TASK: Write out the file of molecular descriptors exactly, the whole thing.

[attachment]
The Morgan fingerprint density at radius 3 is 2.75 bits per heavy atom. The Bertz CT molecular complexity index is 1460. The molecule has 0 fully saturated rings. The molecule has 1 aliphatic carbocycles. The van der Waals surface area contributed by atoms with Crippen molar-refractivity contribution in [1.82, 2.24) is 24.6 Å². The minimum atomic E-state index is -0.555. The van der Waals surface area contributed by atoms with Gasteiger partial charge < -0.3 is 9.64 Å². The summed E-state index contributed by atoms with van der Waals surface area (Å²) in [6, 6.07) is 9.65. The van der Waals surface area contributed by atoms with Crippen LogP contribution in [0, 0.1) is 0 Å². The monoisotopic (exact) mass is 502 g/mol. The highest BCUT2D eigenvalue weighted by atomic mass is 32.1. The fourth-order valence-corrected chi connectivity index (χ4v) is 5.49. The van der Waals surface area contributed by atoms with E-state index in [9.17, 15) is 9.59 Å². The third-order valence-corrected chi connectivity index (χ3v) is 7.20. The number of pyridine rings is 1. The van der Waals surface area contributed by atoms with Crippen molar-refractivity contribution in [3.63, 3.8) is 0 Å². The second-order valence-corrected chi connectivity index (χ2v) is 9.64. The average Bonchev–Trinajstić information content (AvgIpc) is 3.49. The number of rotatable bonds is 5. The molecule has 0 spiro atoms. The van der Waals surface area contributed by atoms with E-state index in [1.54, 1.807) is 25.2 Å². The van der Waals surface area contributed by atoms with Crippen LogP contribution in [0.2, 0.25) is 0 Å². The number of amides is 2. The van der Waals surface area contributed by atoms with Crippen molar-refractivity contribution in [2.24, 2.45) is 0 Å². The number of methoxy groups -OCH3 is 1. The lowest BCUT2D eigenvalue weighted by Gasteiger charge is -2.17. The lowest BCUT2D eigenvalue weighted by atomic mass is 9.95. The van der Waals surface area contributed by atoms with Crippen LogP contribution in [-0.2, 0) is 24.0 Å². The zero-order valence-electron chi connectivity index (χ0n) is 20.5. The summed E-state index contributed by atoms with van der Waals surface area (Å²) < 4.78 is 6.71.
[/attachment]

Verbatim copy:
The Morgan fingerprint density at radius 3 is 2.75 bits per heavy atom. The Bertz CT molecular complexity index is 1460. The molecule has 0 fully saturated rings. The molecule has 1 aliphatic carbocycles. The van der Waals surface area contributed by atoms with Crippen molar-refractivity contribution in [1.82, 2.24) is 24.6 Å². The minimum atomic E-state index is -0.555. The van der Waals surface area contributed by atoms with Gasteiger partial charge < -0.3 is 9.64 Å². The summed E-state index contributed by atoms with van der Waals surface area (Å²) in [6, 6.07) is 9.65. The van der Waals surface area contributed by atoms with Crippen LogP contribution in [0, 0.1) is 0 Å². The monoisotopic (exact) mass is 502 g/mol. The highest BCUT2D eigenvalue weighted by atomic mass is 32.1. The fourth-order valence-corrected chi connectivity index (χ4v) is 5.49. The van der Waals surface area contributed by atoms with E-state index in [9.17, 15) is 9.59 Å². The third-order valence-corrected chi connectivity index (χ3v) is 7.20. The number of pyridine rings is 1. The van der Waals surface area contributed by atoms with Crippen molar-refractivity contribution in [3.63, 3.8) is 0 Å². The second-order valence-corrected chi connectivity index (χ2v) is 9.64. The average Bonchev–Trinajstić information content (AvgIpc) is 3.49. The number of rotatable bonds is 5. The molecule has 0 spiro atoms. The van der Waals surface area contributed by atoms with E-state index in [1.54, 1.807) is 25.2 Å². The van der Waals surface area contributed by atoms with Crippen LogP contribution in [0.2, 0.25) is 0 Å². The number of amides is 2. The van der Waals surface area contributed by atoms with Crippen molar-refractivity contribution in [2.24, 2.45) is 0 Å². The number of methoxy groups -OCH3 is 1. The lowest BCUT2D eigenvalue weighted by Gasteiger charge is -2.17. The lowest BCUT2D eigenvalue weighted by atomic mass is 9.95. The van der Waals surface area contributed by atoms with Crippen LogP contribution in [-0.2, 0) is 24.0 Å². The zero-order valence-electron chi connectivity index (χ0n) is 20.5. The summed E-state index contributed by atoms with van der Waals surface area (Å²) < 4.78 is 6.71.